Brilliant Labs’ Monocle, an open-source device with a display, camera, and onboard processing smarts you can hold up to your eye or clip to your glasses, aims to lower the entry barrier for small, wearable computer vision and augmented reality projects.
“Monocle is a tiny heads-up display that clips onto your existing eyewear,” stated Brilliant Labs.
The device is made of a Nordic Semi nRF52832 system-on-chip (SOC) and a separate GoWin GW1NR-9 field-programmable gate array (FPGA), which are connected via an SPI bus. It has the shape of a vintage monocle but is much thicker. An Omnivision OV5640 camera sensor, a TDK ICS-41351 microphone, and a 640×400 Sony ECX336CN micro-OLED display with the necessary optics to function as a near-eye augmented reality display are also included on the FPGA. The enclosure’s top features a capacitive touch sensor, and a clip secures the gadget to your glasses.
A 70mA internal battery, used to power the device and keep the overall weight to a trim 15g, is claimed to have a two-hour runtime and can be automatically recharged up to six times using a larger battery in the charging case that comes with the device.
Instant replay with slow-motion mode, 16x “super-zoom” vision, and smartphone-connected still image and video capture and sharing are features that the device has out of the box. It runs a MicroPython port.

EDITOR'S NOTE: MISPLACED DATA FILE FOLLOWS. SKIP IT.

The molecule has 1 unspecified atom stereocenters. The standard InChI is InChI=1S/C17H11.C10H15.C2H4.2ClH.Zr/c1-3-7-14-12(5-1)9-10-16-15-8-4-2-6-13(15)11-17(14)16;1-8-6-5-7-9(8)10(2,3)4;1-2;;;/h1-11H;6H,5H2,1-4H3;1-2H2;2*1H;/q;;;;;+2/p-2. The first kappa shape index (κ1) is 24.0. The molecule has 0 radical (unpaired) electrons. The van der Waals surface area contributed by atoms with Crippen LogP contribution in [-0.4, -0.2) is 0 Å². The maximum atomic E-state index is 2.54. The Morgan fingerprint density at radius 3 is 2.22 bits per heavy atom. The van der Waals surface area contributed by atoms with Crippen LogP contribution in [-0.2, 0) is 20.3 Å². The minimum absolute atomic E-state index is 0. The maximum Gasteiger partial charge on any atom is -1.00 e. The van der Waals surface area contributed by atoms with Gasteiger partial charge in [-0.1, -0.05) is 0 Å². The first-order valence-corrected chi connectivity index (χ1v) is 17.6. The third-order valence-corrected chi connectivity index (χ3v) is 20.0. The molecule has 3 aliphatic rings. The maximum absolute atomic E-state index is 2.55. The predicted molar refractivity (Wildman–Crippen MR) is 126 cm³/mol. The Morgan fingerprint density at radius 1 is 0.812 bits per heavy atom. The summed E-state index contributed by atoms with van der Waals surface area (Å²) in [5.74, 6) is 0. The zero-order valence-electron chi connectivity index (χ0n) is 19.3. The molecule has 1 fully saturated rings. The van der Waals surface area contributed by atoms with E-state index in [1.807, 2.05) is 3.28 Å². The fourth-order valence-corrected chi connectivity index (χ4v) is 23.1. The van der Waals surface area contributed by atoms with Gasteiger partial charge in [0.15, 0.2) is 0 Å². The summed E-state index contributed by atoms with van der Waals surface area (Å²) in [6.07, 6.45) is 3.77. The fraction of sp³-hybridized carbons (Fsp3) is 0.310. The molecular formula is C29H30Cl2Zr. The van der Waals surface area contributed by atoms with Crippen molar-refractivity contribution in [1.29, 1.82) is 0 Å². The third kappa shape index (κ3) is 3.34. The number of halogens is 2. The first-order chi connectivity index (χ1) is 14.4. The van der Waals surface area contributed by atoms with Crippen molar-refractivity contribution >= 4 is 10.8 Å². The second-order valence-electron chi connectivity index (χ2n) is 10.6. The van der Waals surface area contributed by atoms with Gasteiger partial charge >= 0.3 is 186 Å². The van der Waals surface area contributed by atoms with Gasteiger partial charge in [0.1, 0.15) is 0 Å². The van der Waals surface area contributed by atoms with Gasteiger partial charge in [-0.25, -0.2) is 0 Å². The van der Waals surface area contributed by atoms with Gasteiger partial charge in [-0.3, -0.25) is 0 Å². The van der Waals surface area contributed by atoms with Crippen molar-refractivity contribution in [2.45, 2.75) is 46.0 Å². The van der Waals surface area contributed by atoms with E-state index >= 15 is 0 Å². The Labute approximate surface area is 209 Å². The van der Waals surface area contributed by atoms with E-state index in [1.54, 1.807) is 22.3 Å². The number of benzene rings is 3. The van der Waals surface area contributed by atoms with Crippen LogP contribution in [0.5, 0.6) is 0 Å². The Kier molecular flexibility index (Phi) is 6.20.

The FPGA has space for running on-device machine learning models, and the company highlights its ability for object detection and image segmentation as well as for providing head-up telemetry for external hardware over its Bluetooth connection. The firm hopes that developers will take the technology and run with it. To make it simpler for new users to take advantage of the Monocle’s capabilities, Brilliant Labs is also promoting the device’s compatibility with the drag-and-drop computer vision development environment offered by Streamlogic.
The Monocle is now available for $349 through Brilliant Labs, and the first shipment is scheduled to start this month. On GitHub, the project source code is accessible under the permissive MIT license.
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